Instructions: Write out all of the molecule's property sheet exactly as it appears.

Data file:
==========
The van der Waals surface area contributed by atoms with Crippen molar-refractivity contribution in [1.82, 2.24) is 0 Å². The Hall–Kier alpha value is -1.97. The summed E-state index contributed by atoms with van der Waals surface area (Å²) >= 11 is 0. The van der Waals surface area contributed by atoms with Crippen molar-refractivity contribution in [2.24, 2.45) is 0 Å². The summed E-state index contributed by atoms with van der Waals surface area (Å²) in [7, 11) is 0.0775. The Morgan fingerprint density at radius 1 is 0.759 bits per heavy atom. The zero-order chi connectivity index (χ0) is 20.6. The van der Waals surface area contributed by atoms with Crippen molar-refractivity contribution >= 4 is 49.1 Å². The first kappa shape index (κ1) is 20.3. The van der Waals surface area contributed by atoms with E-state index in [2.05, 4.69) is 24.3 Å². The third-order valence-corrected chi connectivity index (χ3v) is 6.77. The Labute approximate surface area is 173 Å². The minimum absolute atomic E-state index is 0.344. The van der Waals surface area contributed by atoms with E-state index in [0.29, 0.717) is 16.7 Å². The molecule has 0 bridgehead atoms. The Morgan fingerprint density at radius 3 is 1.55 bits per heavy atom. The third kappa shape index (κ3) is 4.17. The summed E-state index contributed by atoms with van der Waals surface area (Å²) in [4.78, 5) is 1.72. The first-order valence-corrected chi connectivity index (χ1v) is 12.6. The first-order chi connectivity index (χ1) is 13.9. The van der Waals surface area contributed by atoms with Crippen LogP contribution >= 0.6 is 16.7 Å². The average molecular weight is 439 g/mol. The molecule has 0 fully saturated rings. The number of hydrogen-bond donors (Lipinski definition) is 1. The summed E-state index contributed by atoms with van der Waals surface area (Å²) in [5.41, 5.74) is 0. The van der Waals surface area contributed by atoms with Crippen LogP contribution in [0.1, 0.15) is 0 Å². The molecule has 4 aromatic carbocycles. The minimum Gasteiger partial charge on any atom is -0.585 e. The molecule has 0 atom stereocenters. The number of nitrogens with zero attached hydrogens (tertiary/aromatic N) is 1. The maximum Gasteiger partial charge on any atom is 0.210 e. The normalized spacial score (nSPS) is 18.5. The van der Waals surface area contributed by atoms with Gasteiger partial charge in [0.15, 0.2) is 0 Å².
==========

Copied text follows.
The van der Waals surface area contributed by atoms with Crippen molar-refractivity contribution in [1.82, 2.24) is 0 Å². The Hall–Kier alpha value is -1.97. The summed E-state index contributed by atoms with van der Waals surface area (Å²) >= 11 is 0. The van der Waals surface area contributed by atoms with Crippen molar-refractivity contribution in [2.24, 2.45) is 0 Å². The summed E-state index contributed by atoms with van der Waals surface area (Å²) in [7, 11) is 0.0775. The Morgan fingerprint density at radius 1 is 0.759 bits per heavy atom. The zero-order chi connectivity index (χ0) is 20.6. The van der Waals surface area contributed by atoms with Crippen molar-refractivity contribution >= 4 is 49.1 Å². The first kappa shape index (κ1) is 20.3. The van der Waals surface area contributed by atoms with E-state index in [2.05, 4.69) is 24.3 Å². The third-order valence-corrected chi connectivity index (χ3v) is 6.77. The Labute approximate surface area is 173 Å². The minimum absolute atomic E-state index is 0.344. The van der Waals surface area contributed by atoms with E-state index in [0.29, 0.717) is 16.7 Å². The molecule has 0 bridgehead atoms. The Morgan fingerprint density at radius 3 is 1.55 bits per heavy atom. The third kappa shape index (κ3) is 4.17. The summed E-state index contributed by atoms with van der Waals surface area (Å²) in [4.78, 5) is 1.72. The first-order valence-corrected chi connectivity index (χ1v) is 12.6. The first-order chi connectivity index (χ1) is 13.9. The van der Waals surface area contributed by atoms with Crippen LogP contribution >= 0.6 is 16.7 Å². The average molecular weight is 439 g/mol. The molecule has 0 fully saturated rings. The number of hydrogen-bond donors (Lipinski definition) is 1. The summed E-state index contributed by atoms with van der Waals surface area (Å²) in [5.41, 5.74) is 0. The van der Waals surface area contributed by atoms with Crippen LogP contribution in [0.1, 0.15) is 0 Å². The molecule has 4 aromatic carbocycles. The minimum Gasteiger partial charge on any atom is -0.585 e. The molecule has 0 atom stereocenters. The number of nitrogens with zero attached hydrogens (tertiary/aromatic N) is 1. The maximum Gasteiger partial charge on any atom is 0.210 e. The normalized spacial score (nSPS) is 18.5. The van der Waals surface area contributed by atoms with Gasteiger partial charge in [0.15, 0.2) is 0 Å².